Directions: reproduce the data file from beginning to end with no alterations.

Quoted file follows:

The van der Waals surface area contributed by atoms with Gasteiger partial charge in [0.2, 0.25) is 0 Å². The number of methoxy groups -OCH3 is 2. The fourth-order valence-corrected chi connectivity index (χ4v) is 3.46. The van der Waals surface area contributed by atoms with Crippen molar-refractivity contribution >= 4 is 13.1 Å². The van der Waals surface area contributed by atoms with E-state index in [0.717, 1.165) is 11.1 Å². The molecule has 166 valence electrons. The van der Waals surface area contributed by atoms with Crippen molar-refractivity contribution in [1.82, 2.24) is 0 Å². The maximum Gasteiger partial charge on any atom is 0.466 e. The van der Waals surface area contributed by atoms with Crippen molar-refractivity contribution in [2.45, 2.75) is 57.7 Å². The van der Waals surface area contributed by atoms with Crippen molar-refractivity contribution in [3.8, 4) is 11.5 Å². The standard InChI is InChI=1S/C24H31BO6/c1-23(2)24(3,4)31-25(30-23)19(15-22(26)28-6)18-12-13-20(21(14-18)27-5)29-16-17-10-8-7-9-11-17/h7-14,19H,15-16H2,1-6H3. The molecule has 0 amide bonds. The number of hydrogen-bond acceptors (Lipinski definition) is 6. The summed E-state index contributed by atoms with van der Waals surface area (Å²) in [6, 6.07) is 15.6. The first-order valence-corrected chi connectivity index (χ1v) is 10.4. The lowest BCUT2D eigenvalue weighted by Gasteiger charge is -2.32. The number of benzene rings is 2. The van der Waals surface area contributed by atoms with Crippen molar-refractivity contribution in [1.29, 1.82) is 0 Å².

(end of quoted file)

The van der Waals surface area contributed by atoms with Gasteiger partial charge in [0.2, 0.25) is 0 Å². The number of methoxy groups -OCH3 is 2. The fourth-order valence-corrected chi connectivity index (χ4v) is 3.46. The van der Waals surface area contributed by atoms with Crippen molar-refractivity contribution >= 4 is 13.1 Å². The van der Waals surface area contributed by atoms with E-state index in [0.717, 1.165) is 11.1 Å². The molecule has 166 valence electrons. The van der Waals surface area contributed by atoms with Crippen molar-refractivity contribution in [1.82, 2.24) is 0 Å². The maximum Gasteiger partial charge on any atom is 0.466 e. The van der Waals surface area contributed by atoms with Crippen molar-refractivity contribution in [2.45, 2.75) is 57.7 Å². The van der Waals surface area contributed by atoms with Crippen molar-refractivity contribution in [3.8, 4) is 11.5 Å². The standard InChI is InChI=1S/C24H31BO6/c1-23(2)24(3,4)31-25(30-23)19(15-22(26)28-6)18-12-13-20(21(14-18)27-5)29-16-17-10-8-7-9-11-17/h7-14,19H,15-16H2,1-6H3. The molecule has 0 amide bonds. The number of hydrogen-bond acceptors (Lipinski definition) is 6. The summed E-state index contributed by atoms with van der Waals surface area (Å²) in [6, 6.07) is 15.6. The first-order valence-corrected chi connectivity index (χ1v) is 10.4. The lowest BCUT2D eigenvalue weighted by Gasteiger charge is -2.32. The number of benzene rings is 2. The van der Waals surface area contributed by atoms with Crippen molar-refractivity contribution in [1.29, 1.82) is 0 Å².